Dangerous Heart Disease Myths That Kill Women
“It’s a man’s disease.” “But I’m too young.” “Breast cancer is the real threat.” In regard to your chances for a heart attack, if you’ve said any of this before, you’re not alone. Myths like these have helped kill one in 3 women every year.
“It’s a man’s disease.” “But I’m too young.” “Breast cancer is the real threat.”
In regard to your chances for a heart attack, if you’ve said any of this before, you’re not alone. Dangerous Myths like these have contributed to making heart disease the #1 killer for women.
Heart disease is a killer that strikes more women than men, and is more deadly than all forms of cancer combined. In fact, one in three women dies every year from heart disease, according to the American Heart Association…
More surprising Facts:
Myth: Heart disease doesn’t affect women who are fit
Even if you’re a nutrition-conscious Mojo maven, your risk for heart disease isn’t completely eliminated. Factors like cholesterol, high blood pressure or a family history can counterbalance your other healthy habits. You can be thin and have high cholesterol.
Myth: I don’t have any symptoms
Sixty-four percent of women who die suddenly of coronary heart disease had no previous symptoms. We’ve been conditioned to believe that the telltale sign of a heart attack is extreme chest pain. But in reality, these are the symptoms
- Shortness of Breath
- Back or Jaw Pain
- Rapid heart rate or palpitations
- Pain in the Lower Chest or Upper Abdomen
Why is heart disease so incredibly prevalent and deadly for women?
Since heart disease is widely considered a man’s disease, women are widely underdiagnosed or misdiagnosed. One in three women will die from heart disease.
How can this be in this day and age? (!!)
Female symptoms tend to be fatigue, shortness of breath or nausea, which are often mistaken for anxiety, flu, menopausal or pregnancy-related conditions. As a result, women may self-diagnose and be less likely to seek medical attention. Unfortunately, the first time many women feel their first chest pain, it’s too late.
What we can do to reduce our risk of heart disease:
- Even if you feel healthy, get regular checkups and know your numbers! Heart disease is a silent killer. When it comes to heart health, a woman’s intuition isn’t enough. Heart numbers matter. No ifs about it. Talk to your doctor about your risk factors and make sure to get your cholesterol, blood sugar levels, and blood pressure levels checked.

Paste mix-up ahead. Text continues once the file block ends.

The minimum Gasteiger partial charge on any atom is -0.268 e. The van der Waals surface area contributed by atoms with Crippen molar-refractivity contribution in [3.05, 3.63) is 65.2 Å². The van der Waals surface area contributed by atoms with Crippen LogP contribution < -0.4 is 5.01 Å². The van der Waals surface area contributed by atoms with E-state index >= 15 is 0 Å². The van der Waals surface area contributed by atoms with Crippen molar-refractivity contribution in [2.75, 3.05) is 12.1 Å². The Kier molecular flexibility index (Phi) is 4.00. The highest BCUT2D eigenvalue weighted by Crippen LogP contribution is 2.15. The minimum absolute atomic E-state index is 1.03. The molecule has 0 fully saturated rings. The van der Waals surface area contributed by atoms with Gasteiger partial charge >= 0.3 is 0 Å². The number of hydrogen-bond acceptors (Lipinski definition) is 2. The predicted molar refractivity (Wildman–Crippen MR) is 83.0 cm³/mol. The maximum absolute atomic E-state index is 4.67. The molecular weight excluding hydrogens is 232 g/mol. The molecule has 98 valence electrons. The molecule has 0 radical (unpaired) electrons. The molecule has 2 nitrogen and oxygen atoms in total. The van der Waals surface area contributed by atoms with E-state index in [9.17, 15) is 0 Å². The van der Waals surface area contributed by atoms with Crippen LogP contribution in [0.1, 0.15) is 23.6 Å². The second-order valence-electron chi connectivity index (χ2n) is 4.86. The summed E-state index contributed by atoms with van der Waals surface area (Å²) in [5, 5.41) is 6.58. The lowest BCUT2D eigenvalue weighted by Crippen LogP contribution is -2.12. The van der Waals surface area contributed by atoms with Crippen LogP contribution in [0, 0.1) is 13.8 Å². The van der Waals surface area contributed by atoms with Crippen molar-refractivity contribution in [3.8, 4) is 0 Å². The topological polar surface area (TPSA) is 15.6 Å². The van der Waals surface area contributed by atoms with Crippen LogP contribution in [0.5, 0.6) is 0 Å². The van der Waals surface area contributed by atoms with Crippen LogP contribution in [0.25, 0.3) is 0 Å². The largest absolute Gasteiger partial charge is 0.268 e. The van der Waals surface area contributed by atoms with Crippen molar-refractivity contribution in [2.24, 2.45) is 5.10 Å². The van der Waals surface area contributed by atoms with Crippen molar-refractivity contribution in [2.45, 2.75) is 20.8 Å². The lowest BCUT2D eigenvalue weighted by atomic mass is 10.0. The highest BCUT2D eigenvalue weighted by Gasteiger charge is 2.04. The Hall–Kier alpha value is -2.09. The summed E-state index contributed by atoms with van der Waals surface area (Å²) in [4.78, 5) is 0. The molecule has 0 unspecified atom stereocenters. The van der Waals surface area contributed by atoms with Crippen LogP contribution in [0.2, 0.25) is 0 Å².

- Maintain a healthy weight: If you are overweight or have visceral fat, even losing a small amount of weight can help to reduce your risk of heart disease.
- Keep a healthy diet to lower your blood pressure, cholesterol levels, and blood sugar levels, all of which are risk factors for heart disease.
- Exercise is one of the most important things we can do to prevent heart disease. It strengthens our heart, improves blood circulation, and helps fight visceral fat.
While all exercise is good, High-intensity interval training (HIIT) has been shown to be uniquely effective for improving cardiovascular health and reducing the risk of heart disease:
- Improves cardiovascular fitness: HIIT has been shown to be more effective than moderate-intensity exercise for improving cardiovascular fitness because HIIT causes the heart to work harder and more efficiently, which can help to strengthen the heart muscle and improve blood circulation.
- Increases blood flow: HIIT helps to increase blood flow to the heart and other parts of the body, which delivers oxygen and nutrients to the heart and other tissues.
- Reduces blood pressure: HIIT can help to lower blood pressure, which is a major risk factor for heart disease.
- Lowers cholesterol levels: HIIT can help to lower LDL (bad) cholesterol levels and raise HDL (good) cholesterol levels. This can help to reduce the risk of atherosclerosis, which is the buildup of plaque in the arteries.
- Reduces inflammation: HIIT is effective at reducing inflammation throughout the body. Chronic inflammation is a major risk factor for heart disease.
- Improves weight management: HIIT tends to burn more calories than moderate-intensity exercise.
- Improves mental health: HIIT has been shown to improve mental health, including reducing stress, anxiety, and depression, which raises cortisol levels and can contribute to heart disease.
You’d never know it by looking at her…
Caroline O’Halloran, a 12-year Mojo friend and editor-in-chief of Savvy Mainline,
a greater risk for a heart attack.
Caroline sweating it out at our recent “Dare2tutu” fundraising event
Caroline’s father, William Mangan, was in his early 60s, when he suffered a major heart attack. Though he lived a full and vibrant life until age 90, Caroline is at high risk for hereditary reasons. As a result, she is well aware of her numbers, eats a healthy, well-balanced diet, and exercises passionately and regularly.
“That’s why I push the cardio, especially the intervals. Doctor’s orders! My elevated risk pushes me to give it my all at Mojo. P.S. I especially like the “free play” time during Mojo songs because that’s when I can run around and get the heart rate up even higher – plus, it’s fun to high-five everyone :-)”
Caroline O’Halloran (You GO, GF!)